For all the scale and grandeur of Nolan’s blockbusters since Batman Begins, it is Memento that I pick both as my favourite Nolan film and the best introduction to his oeuvre. This is not to say that Nolan has lost his way or his interests and concerns have been swamped by bloated budgets and studio demands, but Memento’s deceptive complexity rewards repeat viewings and endless discussion (having taught this film several times on a film-philosophy course, I have repeatedly found this to be the case). Memento’s chronological rearrangements express the subjectivity of memory and knowledge, and the lack of certainty over what is presented at face value, while the presence of tattoos highlights the (unreliable) use of embodiment to fix oneself in the world. The ethics of revenge and personal goals are questioned and answered, and those answers are then questioned afresh. And the emotional core mentioned above provides the film with a deeply tragic dimension that leaves the viewer unsettled, both sympathetic and uncomfortable towards the protagonist Leonard (Guy Pearce). This ambivalence has continued throughout Nolan’s work, and while Memento may not be the most ambitious work in his oeuvre, it remains an enthralling and compelling introduction to the work of this distinctive and singular director.
I recently had a conversation with a friend about recent films that we had different responses to, Kick-Ass 2 (Jeff Wadlow, 2013) and The Wolverine (James Mangold, 2013). I found both of these disappointing and my friend thought they were alright. In the case of Kick-Ass 2, my fellow conversant knew that it would not surprise or shock them like the first, and that the only way it could have done would be to change the style of the film. Therefore, the film was enjoyable as an extension to the first, but nothing more. The absence of Big Daddy (Nicolas Cage) was felt, and my friend commented that the story did not have enough suspense, unlike Matthew Vaughn’s original.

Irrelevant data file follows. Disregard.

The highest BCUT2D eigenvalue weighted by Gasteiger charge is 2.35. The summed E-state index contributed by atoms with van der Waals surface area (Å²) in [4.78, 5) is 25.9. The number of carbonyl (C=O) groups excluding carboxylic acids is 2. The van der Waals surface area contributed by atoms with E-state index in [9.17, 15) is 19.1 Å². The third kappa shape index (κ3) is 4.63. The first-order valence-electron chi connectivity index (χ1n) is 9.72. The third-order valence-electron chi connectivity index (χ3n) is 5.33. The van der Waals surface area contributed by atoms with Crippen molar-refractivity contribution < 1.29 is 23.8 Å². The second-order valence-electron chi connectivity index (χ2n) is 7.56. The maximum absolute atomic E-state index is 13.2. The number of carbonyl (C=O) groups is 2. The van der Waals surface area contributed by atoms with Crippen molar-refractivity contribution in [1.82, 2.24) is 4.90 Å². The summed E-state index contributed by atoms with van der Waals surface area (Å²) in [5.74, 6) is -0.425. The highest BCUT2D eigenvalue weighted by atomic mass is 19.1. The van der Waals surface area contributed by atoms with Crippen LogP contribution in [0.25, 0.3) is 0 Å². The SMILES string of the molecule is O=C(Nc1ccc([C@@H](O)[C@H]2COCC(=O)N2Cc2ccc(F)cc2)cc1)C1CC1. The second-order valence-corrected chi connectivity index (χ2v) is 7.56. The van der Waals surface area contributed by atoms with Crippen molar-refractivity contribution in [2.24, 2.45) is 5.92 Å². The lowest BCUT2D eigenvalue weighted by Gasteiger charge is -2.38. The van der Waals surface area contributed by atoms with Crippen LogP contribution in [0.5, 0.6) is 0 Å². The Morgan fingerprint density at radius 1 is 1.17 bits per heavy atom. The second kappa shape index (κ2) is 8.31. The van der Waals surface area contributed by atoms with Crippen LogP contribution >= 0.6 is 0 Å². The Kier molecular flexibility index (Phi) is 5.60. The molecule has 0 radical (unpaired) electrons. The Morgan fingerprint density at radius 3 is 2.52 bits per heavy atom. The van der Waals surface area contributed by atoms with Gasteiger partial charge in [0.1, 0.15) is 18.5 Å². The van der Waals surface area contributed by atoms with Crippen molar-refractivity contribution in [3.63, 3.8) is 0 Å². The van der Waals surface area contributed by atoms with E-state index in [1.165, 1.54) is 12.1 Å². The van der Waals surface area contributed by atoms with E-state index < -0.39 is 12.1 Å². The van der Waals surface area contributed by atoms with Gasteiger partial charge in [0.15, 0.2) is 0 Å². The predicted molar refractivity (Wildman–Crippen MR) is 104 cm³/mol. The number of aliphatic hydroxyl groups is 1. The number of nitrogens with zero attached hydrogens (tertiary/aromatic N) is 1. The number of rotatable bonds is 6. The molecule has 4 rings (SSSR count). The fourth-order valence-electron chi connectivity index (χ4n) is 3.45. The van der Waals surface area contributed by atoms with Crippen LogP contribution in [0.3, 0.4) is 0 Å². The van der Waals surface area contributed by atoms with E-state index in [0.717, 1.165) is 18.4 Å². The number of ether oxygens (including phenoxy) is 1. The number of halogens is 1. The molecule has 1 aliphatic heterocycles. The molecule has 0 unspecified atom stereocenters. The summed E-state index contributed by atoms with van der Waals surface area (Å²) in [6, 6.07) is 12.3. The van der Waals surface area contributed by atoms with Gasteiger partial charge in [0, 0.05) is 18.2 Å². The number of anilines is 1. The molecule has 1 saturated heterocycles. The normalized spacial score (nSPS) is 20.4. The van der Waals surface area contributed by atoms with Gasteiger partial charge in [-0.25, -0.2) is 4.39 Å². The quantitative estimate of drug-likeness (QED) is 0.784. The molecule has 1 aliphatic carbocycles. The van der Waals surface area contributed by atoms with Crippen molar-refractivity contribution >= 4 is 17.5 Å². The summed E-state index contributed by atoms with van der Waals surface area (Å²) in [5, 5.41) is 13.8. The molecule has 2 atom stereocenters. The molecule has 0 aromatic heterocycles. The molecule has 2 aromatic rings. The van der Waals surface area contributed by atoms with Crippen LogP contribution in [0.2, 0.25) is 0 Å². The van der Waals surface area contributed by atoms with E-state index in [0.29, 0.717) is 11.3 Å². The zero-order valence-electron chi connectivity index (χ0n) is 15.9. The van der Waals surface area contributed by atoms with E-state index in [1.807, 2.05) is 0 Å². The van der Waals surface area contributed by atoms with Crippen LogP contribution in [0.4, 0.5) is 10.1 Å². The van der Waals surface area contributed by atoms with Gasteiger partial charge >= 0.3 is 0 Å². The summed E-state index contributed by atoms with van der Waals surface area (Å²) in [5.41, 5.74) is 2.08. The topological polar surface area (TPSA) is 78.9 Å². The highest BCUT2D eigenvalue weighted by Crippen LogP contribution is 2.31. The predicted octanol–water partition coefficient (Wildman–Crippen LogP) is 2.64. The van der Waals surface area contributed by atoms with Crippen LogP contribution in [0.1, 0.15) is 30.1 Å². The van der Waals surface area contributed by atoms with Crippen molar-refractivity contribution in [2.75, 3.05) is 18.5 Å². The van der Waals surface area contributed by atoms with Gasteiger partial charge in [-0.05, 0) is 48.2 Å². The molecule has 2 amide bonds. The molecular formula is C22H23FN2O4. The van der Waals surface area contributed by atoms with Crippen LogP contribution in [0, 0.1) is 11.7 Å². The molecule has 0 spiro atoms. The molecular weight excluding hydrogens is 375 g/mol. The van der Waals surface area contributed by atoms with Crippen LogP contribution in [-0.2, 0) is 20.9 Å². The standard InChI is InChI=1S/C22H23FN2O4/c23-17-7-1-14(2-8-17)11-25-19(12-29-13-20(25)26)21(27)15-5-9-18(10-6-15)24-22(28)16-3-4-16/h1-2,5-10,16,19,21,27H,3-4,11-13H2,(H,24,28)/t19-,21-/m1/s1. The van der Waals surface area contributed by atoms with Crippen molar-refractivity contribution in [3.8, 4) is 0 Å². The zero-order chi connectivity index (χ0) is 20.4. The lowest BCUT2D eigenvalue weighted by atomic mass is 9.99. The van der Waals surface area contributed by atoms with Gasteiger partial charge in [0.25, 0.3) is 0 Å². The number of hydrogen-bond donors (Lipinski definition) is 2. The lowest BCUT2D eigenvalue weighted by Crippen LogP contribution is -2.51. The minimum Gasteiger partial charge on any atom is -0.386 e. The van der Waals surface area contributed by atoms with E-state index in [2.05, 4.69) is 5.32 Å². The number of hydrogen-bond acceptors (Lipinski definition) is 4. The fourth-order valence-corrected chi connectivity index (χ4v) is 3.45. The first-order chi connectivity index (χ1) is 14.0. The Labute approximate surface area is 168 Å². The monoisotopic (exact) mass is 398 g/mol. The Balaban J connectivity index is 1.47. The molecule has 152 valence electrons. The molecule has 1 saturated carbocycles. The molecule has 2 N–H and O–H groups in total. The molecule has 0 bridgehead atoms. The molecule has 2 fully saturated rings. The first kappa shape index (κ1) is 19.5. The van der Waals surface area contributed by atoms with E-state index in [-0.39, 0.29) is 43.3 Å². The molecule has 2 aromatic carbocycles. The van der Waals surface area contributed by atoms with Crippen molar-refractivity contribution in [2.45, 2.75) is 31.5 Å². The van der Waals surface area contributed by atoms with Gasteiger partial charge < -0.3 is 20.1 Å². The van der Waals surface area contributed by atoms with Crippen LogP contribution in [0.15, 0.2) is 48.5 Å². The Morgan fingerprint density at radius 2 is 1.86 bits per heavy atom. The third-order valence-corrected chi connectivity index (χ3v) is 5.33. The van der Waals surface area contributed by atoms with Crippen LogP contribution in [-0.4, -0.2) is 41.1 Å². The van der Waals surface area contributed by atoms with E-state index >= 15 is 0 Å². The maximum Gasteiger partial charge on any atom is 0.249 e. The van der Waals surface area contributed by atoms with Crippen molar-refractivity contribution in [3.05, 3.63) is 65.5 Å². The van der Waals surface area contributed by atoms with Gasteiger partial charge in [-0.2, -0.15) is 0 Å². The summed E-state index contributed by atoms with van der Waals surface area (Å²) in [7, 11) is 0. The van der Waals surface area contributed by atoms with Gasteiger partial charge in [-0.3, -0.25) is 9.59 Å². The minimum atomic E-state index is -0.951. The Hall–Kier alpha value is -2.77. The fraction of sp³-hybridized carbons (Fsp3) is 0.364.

Both of us agreed that Hit Girl/Mindy McCready (Chloe Grace Moretz) was the best thing in Kick-Ass 2, so for me, it was disappointing that she was underused and spending time becoming a ‘regular girl’, only for her to abandon that and re-embrace Hit Girl. It is a common trope in superhero narratives that heroes renounce their super identities (see Superman II [Richard Lester, 1980], Spider-Man 2 [Sam Raimi, 2004], The Dark Knight Rises [Christopher Nolan, 2012]), but it tends to be more traumatic and a crisis of identity. Had Kick-Ass 2 focused on that element, it would have been more effective, even as an identity crisis within high school. High school is fertile ground for dramas about identity and finding oneself, so a high school action comedy about Hit Girl would have a lot of potential.
Unfortunately, with Mindy/Hit Girl side-lined, Kick-Ass 2 lacks not only suspense but emphasis, wavering between Dave Lizewski/Kick-Ass and his ongoing ambition, as well as Colonel Stars and Stripes’ (Jim Carrey) Justice Forever band, and the increasing villainy of Chris D’Amico/The Motherfucker (Christopher Mintz-Plasse). The film therefore lacks focus and a coherent theme, essentially trying to play off the original’s feature of having superheroes swear and get badly hurt. But in Kick-Ass, that was a point rather than a gimmick. In Kick-Ass 2, it’s just a gimmick. There are some good sequences, including the final battle and indeed most scenes involving Mother Russia (Olga Kurkulina), and I liked the suggestion of a romance between Mindy and Dave, but overall, the film felt lightweight and uncertain of its meaning.
It used to be the case that sequels were never as good as the originals. Superhero films especially buck that trend, with Spider-Man 2, Blade II (Guillermo Del Toro, 2002), X-2 (Bryan Singer, 2003), The Dark Knight, maybe even Fantastic 4: Rise of the Silver Surfer (Tim Story, 2007) improving what came before. Sadly, it seems that Kick-Ass 2 is what we used to expect from sequels.